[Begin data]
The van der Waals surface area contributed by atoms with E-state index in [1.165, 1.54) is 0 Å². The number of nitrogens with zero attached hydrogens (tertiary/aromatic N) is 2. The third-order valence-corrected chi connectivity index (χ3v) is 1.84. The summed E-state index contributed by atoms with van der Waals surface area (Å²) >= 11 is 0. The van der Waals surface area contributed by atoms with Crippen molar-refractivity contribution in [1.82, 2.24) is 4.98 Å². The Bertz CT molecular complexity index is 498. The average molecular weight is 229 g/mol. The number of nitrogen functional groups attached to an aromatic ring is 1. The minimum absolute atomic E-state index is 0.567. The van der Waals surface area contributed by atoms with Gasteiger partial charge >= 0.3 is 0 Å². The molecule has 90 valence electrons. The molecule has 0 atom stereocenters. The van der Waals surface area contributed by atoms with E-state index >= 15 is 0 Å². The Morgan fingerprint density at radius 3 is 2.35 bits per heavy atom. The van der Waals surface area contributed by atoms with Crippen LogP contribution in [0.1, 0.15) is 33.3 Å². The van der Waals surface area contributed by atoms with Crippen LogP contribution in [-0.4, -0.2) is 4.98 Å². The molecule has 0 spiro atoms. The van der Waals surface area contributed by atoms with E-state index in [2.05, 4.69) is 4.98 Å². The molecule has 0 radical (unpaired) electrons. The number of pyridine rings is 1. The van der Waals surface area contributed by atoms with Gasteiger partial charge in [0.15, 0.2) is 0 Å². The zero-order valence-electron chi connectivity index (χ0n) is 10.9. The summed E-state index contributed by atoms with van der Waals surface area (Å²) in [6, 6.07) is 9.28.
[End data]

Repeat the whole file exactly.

The van der Waals surface area contributed by atoms with E-state index in [1.165, 1.54) is 0 Å². The number of nitrogens with zero attached hydrogens (tertiary/aromatic N) is 2. The third-order valence-corrected chi connectivity index (χ3v) is 1.84. The summed E-state index contributed by atoms with van der Waals surface area (Å²) >= 11 is 0. The van der Waals surface area contributed by atoms with Crippen molar-refractivity contribution in [1.82, 2.24) is 4.98 Å². The Bertz CT molecular complexity index is 498. The average molecular weight is 229 g/mol. The number of nitrogen functional groups attached to an aromatic ring is 1. The minimum absolute atomic E-state index is 0.567. The van der Waals surface area contributed by atoms with Gasteiger partial charge >= 0.3 is 0 Å². The molecule has 90 valence electrons. The molecule has 0 atom stereocenters. The van der Waals surface area contributed by atoms with E-state index >= 15 is 0 Å². The Morgan fingerprint density at radius 3 is 2.35 bits per heavy atom. The van der Waals surface area contributed by atoms with Crippen LogP contribution in [0.1, 0.15) is 33.3 Å². The van der Waals surface area contributed by atoms with Crippen LogP contribution in [-0.4, -0.2) is 4.98 Å². The molecule has 0 spiro atoms. The van der Waals surface area contributed by atoms with E-state index in [2.05, 4.69) is 4.98 Å². The molecule has 0 radical (unpaired) electrons. The number of pyridine rings is 1. The van der Waals surface area contributed by atoms with Gasteiger partial charge in [0.15, 0.2) is 0 Å². The zero-order valence-electron chi connectivity index (χ0n) is 10.9. The summed E-state index contributed by atoms with van der Waals surface area (Å²) in [6, 6.07) is 9.28.